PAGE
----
Purging subassemblies consists of a means of temporarily blocking flow at some point in a circuit, as well as a way of directing the initial mixture of air and water out through a drain valve. In a single loop system, one purging location is fine. In multiple loop or primary/secondary systems, it’s best to repeat this subassembly once on each loop.
Carving It Up: One of the easiest piping arrangements to dissect into subsystems is a primary/secondary system. An example of a fairly complex (hypothetical) primary/secondary system is shown in Figure 1. Overall it looks like a complex labyrinth of lines. How can water possibly “figure out” what it’s supposed to do in such a complex situation?
Now I realize that some of us expect water to know how to follow the arrows on piping schematics. But from what I’ve seen and heard, the water here in North America just doesn’t seem to be as smart as that over in Europe. Thinking back on some of the piping layouts I’ve seen, I would almost suggest that some imaginative (albeit unscrupulous) European marketer could sell high priced “smart water” — you know — trained to follow arrows to some folks on the other side of the Atlantic.
Seriously, the best way to know what the water will do in complex systems is to view it as a collection of several interconnected subsystems. Many of the subsystems in Figure 1 are close to being self-contained, but still lack a heat source and a central means of coordinating their individual operation. In this case the primary circuit provides the framework to tie several subsystems together. Think of it as a means of extending hot water outside the boiler, to a point where any of the secondary circuits can pick it up and carry it on to some heat emitter(s). Like a quarterback inconspicuously handing off the ball to a running back.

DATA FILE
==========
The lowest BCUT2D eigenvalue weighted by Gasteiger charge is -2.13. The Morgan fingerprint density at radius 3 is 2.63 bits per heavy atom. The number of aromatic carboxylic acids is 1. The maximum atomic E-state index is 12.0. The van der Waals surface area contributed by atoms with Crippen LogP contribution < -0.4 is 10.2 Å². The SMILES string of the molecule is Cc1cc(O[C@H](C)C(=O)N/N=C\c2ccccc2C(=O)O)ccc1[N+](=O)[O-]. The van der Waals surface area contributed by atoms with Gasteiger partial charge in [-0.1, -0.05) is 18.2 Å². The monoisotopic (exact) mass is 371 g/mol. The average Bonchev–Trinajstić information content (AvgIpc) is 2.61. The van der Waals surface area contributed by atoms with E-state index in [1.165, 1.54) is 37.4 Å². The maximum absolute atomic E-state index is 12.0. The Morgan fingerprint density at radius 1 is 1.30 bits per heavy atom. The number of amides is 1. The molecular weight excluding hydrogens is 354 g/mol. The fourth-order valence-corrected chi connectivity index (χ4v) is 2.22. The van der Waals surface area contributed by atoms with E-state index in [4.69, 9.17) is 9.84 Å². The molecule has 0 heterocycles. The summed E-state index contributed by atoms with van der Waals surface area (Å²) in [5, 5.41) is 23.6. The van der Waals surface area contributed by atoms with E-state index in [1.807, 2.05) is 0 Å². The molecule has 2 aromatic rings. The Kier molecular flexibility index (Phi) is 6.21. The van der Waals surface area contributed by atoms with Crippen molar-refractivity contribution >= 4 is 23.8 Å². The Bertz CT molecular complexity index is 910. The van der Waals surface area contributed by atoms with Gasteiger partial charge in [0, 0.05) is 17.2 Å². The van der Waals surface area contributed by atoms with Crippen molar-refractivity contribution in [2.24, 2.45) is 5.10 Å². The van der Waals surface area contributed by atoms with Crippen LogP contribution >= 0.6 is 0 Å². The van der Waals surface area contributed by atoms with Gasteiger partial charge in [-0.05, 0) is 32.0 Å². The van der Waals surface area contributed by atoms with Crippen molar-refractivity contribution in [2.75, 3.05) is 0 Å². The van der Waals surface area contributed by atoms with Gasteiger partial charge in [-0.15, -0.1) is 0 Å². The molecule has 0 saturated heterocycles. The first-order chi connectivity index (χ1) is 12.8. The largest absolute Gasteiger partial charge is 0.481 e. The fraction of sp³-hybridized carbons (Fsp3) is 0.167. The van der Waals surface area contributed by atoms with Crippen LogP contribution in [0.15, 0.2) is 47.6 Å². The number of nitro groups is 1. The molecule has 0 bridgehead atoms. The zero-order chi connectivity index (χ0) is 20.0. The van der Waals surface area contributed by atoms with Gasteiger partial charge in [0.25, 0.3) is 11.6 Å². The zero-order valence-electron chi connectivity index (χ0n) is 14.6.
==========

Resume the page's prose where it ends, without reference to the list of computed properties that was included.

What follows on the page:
A secondary circuit can be as simple as a piping loop with its own circulator supplying a single heat emitter. Or, instead of being a circuit, it might be a more complex subsystem that divides flow among several independently controlled piping paths, or incorporates a mixing device to reduce water temperature to its heat emitters. For example, the three baseboard “strings” shown in Figure 1 each has its own circulator and flow-check and can be independently controlled. They are connected to supply and return trunk pipes that in turn connect into the primary circuit with closely spaced tees. This arrangement allows each baseboard circuit to receive water at the same supply temperature. A possible application would be to provide second stage supplemental heat to certain high load floor heating zones.
Moving downstream along the primary loop we encounter a “home run” subassembly supplying panel radiators and baseboards via individual tubing runs to a common manifold station. Such a subsystem might be used, for example, to supply several individually controlled rooms on the second floor of a house. Each room thermostat would activate its respective valve actuator on the manifold. The end switch of the actuator would signal the manifold circulator to run. It would also enable the boiler to fire and start the primary circulator.